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Medical reform in crucial stage

By Shan Juan  (China Daily)

07:55, February 27, 2013

A nurse takes care of a child at Yinchuan Maternal and Children Health Hospital in Yinchuan, capital of northwest China's Ningxia Hui Autonomous Region, Feb. 12, 2012. (Photo: Xinhua)

China's ongoing medical reform has already entered its most difficult stage, Minister of Health Chen Zhu said on Tuesday.

He made the remarks at the launch of the China-World Health Organization Country Cooperation Strategy 2013-15.

The strategy outlines a medium-term framework for cooperation between the Chinese government and the WHO to improve the health and well-being of Chinese people.

"By 2015, when all county-level hospitals are reformed, the program will be expanded to large city hospitals, which will be very difficult," Chen said.

As China has nearly achieved universal healthcare by covering about 95 percent of the population under some form of health insurance, reforms to public hospitals will be on top of the working agenda, he said.

The essence of the reform is to cut public hospitals' financial dependence on drug sales, a mechanism that easily results in excessive examinations and prescriptions, health policy experts said.

Zhang Liming, deputy director of the WHO collaborating center for primary healthcare in Shanghai, said the reform is aimed at improving public access to affordable medical care at public hospitals.

"Public hospitals should serve as a base providing essential healthcare to the people rather than a profiting institution," he said.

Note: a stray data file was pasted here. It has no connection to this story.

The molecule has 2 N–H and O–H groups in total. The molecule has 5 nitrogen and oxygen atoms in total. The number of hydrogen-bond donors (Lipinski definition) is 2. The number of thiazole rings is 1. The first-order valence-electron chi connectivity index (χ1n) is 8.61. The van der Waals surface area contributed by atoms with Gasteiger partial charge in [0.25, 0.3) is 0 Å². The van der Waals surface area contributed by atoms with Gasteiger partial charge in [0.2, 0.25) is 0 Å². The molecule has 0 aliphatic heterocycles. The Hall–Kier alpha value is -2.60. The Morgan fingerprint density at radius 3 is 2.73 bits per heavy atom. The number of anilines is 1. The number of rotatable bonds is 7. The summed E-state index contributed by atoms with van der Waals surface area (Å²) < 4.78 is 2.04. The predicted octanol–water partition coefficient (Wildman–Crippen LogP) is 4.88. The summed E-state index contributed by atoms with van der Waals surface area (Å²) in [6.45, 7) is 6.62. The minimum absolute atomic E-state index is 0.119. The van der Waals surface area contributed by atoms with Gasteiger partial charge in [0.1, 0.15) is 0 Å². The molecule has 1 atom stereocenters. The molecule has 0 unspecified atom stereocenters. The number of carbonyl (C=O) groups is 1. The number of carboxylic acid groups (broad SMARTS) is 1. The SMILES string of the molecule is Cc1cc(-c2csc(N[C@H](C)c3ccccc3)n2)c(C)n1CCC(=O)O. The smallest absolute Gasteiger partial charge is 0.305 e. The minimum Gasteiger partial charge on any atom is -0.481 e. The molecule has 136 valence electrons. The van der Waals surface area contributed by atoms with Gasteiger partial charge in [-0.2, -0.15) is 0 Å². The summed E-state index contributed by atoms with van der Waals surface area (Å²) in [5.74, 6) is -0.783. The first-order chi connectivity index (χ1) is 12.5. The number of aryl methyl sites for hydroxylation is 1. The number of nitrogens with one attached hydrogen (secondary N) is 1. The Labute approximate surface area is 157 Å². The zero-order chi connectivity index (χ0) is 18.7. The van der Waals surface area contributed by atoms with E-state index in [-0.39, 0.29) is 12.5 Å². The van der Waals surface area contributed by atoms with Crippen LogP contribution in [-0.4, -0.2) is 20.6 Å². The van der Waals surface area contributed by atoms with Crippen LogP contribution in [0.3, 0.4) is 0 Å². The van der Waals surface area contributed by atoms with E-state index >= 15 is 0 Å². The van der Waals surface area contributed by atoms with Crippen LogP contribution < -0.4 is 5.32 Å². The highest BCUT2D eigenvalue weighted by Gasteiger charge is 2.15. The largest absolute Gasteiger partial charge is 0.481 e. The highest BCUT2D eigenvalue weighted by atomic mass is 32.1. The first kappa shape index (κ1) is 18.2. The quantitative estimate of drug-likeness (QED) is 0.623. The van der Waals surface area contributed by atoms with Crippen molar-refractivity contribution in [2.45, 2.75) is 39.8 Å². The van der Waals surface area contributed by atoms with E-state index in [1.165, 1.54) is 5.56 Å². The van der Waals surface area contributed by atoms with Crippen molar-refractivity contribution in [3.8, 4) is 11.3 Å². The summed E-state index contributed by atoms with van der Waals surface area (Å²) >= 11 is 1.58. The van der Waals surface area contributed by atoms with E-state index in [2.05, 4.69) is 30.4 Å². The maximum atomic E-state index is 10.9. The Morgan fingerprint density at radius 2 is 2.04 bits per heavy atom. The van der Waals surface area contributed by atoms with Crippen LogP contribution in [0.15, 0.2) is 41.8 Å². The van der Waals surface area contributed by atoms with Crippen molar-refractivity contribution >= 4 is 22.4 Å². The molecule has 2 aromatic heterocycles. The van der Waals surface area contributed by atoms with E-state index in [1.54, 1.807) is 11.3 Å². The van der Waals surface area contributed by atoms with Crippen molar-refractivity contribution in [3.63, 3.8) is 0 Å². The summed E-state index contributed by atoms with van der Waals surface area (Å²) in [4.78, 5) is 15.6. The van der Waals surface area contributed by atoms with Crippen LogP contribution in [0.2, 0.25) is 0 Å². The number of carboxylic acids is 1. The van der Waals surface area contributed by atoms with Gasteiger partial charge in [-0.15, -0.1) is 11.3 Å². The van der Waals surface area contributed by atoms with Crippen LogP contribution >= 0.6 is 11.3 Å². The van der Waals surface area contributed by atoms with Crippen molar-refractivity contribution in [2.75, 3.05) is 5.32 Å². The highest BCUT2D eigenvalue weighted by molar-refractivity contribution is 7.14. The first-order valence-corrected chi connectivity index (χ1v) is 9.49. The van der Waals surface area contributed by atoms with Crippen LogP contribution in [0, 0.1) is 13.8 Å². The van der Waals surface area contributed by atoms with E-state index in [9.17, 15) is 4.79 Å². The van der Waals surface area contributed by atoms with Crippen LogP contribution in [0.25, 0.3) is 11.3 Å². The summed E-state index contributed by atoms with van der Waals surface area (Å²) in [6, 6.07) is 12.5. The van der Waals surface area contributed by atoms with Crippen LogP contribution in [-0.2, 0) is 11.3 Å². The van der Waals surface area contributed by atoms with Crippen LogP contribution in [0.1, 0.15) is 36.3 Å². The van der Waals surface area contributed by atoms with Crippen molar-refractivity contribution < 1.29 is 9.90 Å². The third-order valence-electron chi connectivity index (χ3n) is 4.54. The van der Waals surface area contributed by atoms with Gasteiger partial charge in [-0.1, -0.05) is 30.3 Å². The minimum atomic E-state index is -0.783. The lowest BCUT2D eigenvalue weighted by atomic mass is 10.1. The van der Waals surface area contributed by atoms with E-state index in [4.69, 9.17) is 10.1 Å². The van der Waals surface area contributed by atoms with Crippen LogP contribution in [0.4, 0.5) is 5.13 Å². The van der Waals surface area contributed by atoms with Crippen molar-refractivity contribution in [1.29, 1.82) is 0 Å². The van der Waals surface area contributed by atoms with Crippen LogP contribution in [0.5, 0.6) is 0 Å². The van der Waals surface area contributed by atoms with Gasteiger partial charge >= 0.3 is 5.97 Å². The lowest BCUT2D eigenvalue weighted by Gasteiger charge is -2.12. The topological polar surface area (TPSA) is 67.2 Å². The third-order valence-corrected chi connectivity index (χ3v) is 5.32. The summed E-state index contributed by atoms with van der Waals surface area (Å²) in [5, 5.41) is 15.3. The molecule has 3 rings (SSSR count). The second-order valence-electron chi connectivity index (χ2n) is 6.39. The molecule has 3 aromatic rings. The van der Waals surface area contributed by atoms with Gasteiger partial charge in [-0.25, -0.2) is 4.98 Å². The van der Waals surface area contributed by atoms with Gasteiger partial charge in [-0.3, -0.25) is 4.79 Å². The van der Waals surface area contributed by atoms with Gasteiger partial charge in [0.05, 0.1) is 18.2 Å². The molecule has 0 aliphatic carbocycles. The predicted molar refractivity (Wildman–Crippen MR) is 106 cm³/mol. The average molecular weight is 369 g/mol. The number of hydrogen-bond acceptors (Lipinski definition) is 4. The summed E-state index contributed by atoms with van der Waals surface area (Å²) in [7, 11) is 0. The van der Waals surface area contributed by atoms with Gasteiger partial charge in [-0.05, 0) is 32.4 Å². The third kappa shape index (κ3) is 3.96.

However, finding a proper way to compensate them is crucial, Zhang pointed out, proposing government support.

According to Chen, by the end of the year, about half of the nation's county-level public hospitals will be reformed and for that, the government would largely subsidize their operation.

At present, 70 percent of the nation's population, mainly farmers, get medical care at county-level hospitals, the Ministry of Health said.

Given that county-level hospitals are relatively small and totally subject to the control of health administrations, "they were chosen as the starting point of the reform", explained Wu Ming, assistant director of the Peking University's Health Science Center.

"The reform will surely reach large hospitals in cities by 2015 when all county-level ones finish it," Chen vowed, urging more support from large hospitals for the reform.

As sporadic experiments, several major hospitals in cities such as Beijing and Shenzhen launched the reform in July, previous reports said.

Under the pilot program, the long-established 15 percent markup on drugs was scrapped while the fees for seeing the doctor were raised.

"That's more like a restructuring to the insurance payment pattern," Zhang explained.

In fact, the government didn't pay extra for the change, he added.

"The annual revenue of large hospitals usually amounts to hundreds of millions yuan, and that's impossible for the government to absorb," he said.

Huang Jiefu, vice-minister of health, said the success of China's medical reform lies in medics' hands, thus it's important to find ways to compensate their potential losses and encourage their enthusiasm for work.

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